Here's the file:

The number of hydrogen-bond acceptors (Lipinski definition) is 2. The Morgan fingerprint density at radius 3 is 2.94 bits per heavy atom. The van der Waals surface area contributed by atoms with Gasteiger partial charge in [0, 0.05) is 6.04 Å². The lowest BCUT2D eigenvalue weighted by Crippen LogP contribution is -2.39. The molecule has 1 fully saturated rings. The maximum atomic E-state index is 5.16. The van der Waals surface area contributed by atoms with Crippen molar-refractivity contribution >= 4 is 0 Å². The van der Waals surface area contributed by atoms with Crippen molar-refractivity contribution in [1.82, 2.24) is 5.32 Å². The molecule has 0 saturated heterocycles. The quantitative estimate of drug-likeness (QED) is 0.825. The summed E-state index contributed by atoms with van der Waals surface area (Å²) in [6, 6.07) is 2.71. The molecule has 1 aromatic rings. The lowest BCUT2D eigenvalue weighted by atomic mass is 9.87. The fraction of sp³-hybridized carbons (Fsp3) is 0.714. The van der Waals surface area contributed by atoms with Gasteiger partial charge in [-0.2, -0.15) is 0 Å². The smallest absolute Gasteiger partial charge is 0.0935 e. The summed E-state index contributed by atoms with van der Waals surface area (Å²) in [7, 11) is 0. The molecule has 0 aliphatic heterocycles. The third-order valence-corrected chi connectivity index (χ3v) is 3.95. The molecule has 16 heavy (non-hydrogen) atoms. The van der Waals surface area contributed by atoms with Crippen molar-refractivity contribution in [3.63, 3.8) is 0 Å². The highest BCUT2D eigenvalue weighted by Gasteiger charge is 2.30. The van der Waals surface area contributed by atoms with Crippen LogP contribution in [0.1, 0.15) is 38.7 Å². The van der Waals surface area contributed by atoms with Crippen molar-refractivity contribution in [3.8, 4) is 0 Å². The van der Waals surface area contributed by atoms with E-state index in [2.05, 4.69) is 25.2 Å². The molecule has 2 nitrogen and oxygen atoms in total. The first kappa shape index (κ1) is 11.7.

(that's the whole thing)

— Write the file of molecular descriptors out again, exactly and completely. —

The number of hydrogen-bond acceptors (Lipinski definition) is 2. The Morgan fingerprint density at radius 3 is 2.94 bits per heavy atom. The van der Waals surface area contributed by atoms with Gasteiger partial charge in [0, 0.05) is 6.04 Å². The lowest BCUT2D eigenvalue weighted by Crippen LogP contribution is -2.39. The molecule has 1 fully saturated rings. The maximum atomic E-state index is 5.16. The van der Waals surface area contributed by atoms with Crippen molar-refractivity contribution >= 4 is 0 Å². The van der Waals surface area contributed by atoms with Crippen molar-refractivity contribution in [1.82, 2.24) is 5.32 Å². The molecule has 0 saturated heterocycles. The quantitative estimate of drug-likeness (QED) is 0.825. The summed E-state index contributed by atoms with van der Waals surface area (Å²) in [6, 6.07) is 2.71. The molecule has 1 aromatic rings. The lowest BCUT2D eigenvalue weighted by atomic mass is 9.87. The fraction of sp³-hybridized carbons (Fsp3) is 0.714. The van der Waals surface area contributed by atoms with Gasteiger partial charge in [-0.2, -0.15) is 0 Å². The smallest absolute Gasteiger partial charge is 0.0935 e. The summed E-state index contributed by atoms with van der Waals surface area (Å²) in [7, 11) is 0. The molecule has 0 aliphatic heterocycles. The third-order valence-corrected chi connectivity index (χ3v) is 3.95. The molecule has 16 heavy (non-hydrogen) atoms. The van der Waals surface area contributed by atoms with Crippen molar-refractivity contribution in [3.63, 3.8) is 0 Å². The highest BCUT2D eigenvalue weighted by Gasteiger charge is 2.30. The van der Waals surface area contributed by atoms with Crippen LogP contribution in [0.1, 0.15) is 38.7 Å². The van der Waals surface area contributed by atoms with Crippen molar-refractivity contribution in [3.8, 4) is 0 Å². The van der Waals surface area contributed by atoms with E-state index in [2.05, 4.69) is 25.2 Å². The molecule has 2 nitrogen and oxygen atoms in total. The first kappa shape index (κ1) is 11.7.